Music Industry

Have You Received a Piracy Notice from an American Company Demanding You Pay Up?

Earlier this year, a new law went into effect in Canada that required ISPs to report instances of suspected piracy among their customers, the so-called “notice and notice” system. The result is that a bunch of foreign companies–third parties not affiliated with the actual rights holders of the material that may (or may not) being pirated–have been sending emails to Canadians demanding that they pay up now or face massive legal consequences.  It’s been reported that hundreds of thousands of these warnings have been sent to Canadians.

First things first: Canadians are NOT obligated to pay. Demanding a cash settlement without due process from a foreign entity is wrong on soooooo many levels.

Second, there’s mounting pressure on Ministry of Industry James Moore to do something about these abuses.  From TorrentFreak:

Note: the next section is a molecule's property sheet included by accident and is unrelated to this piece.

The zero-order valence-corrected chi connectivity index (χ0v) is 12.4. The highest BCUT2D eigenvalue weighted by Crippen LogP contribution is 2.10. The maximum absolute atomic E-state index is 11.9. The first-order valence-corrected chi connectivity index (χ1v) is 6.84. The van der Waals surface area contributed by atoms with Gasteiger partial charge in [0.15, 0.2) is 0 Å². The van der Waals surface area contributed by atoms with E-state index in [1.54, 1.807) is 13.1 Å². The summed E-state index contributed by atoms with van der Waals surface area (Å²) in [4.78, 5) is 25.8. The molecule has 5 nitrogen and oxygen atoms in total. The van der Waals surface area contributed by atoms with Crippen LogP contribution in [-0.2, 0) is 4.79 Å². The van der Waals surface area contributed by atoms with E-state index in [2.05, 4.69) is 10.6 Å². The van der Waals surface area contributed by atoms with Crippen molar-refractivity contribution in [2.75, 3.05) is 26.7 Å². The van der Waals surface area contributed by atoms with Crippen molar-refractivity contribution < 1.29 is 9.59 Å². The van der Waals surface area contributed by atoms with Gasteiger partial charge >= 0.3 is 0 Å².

“As we feared, copyright trolls have in fact taken advantage of the Notice and Notice system to ramp up their abusive practices in Canada,” the groups write to the Minister.

“We have seen notices claiming infringement of foreign law, misrepresenting the scope of damages recipients potentially face, omitting mention of defenses, and failing to identify the notice as a mere allegation of infringement.”

It’ll be interesting to see how this one plays out.


Alan Cross

is an internationally known broadcaster, interviewer, writer, consultant, blogger and speaker. In his 40+ years in the music business, Alan has interviewed the biggest names in rock, from David Bowie and U2 to Pearl Jam and the Foo Fighters. He’s also known as a musicologist and documentarian through programs like The Ongoing History of New Music.

Alan Cross has 37921 posts and counting. See all posts by Alan Cross

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